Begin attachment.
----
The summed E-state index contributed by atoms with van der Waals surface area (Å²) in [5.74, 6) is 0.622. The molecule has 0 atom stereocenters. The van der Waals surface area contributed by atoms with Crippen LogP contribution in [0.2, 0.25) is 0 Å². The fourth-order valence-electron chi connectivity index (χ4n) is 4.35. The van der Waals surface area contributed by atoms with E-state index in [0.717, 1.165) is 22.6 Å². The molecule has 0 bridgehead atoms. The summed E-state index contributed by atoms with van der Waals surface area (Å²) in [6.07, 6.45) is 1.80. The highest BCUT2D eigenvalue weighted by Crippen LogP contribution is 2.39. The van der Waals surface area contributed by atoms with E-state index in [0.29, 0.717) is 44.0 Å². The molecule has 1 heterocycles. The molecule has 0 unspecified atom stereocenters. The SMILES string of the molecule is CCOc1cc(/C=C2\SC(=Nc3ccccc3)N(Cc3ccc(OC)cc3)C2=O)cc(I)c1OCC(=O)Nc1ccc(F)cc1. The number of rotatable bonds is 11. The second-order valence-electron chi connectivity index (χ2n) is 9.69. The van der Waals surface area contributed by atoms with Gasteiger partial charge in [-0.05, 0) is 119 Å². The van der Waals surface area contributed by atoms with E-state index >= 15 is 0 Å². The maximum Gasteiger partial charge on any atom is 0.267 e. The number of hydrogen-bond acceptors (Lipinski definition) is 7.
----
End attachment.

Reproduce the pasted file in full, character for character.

The summed E-state index contributed by atoms with van der Waals surface area (Å²) in [5.74, 6) is 0.622. The molecule has 0 atom stereocenters. The van der Waals surface area contributed by atoms with Crippen LogP contribution in [0.2, 0.25) is 0 Å². The fourth-order valence-electron chi connectivity index (χ4n) is 4.35. The van der Waals surface area contributed by atoms with E-state index in [0.717, 1.165) is 22.6 Å². The molecule has 0 bridgehead atoms. The summed E-state index contributed by atoms with van der Waals surface area (Å²) in [6.07, 6.45) is 1.80. The highest BCUT2D eigenvalue weighted by Crippen LogP contribution is 2.39. The van der Waals surface area contributed by atoms with E-state index in [0.29, 0.717) is 44.0 Å². The molecule has 1 heterocycles. The molecule has 0 unspecified atom stereocenters. The SMILES string of the molecule is CCOc1cc(/C=C2\SC(=Nc3ccccc3)N(Cc3ccc(OC)cc3)C2=O)cc(I)c1OCC(=O)Nc1ccc(F)cc1. The number of rotatable bonds is 11. The second-order valence-electron chi connectivity index (χ2n) is 9.69. The van der Waals surface area contributed by atoms with Gasteiger partial charge in [-0.05, 0) is 119 Å². The van der Waals surface area contributed by atoms with E-state index >= 15 is 0 Å². The maximum Gasteiger partial charge on any atom is 0.267 e. The number of hydrogen-bond acceptors (Lipinski definition) is 7.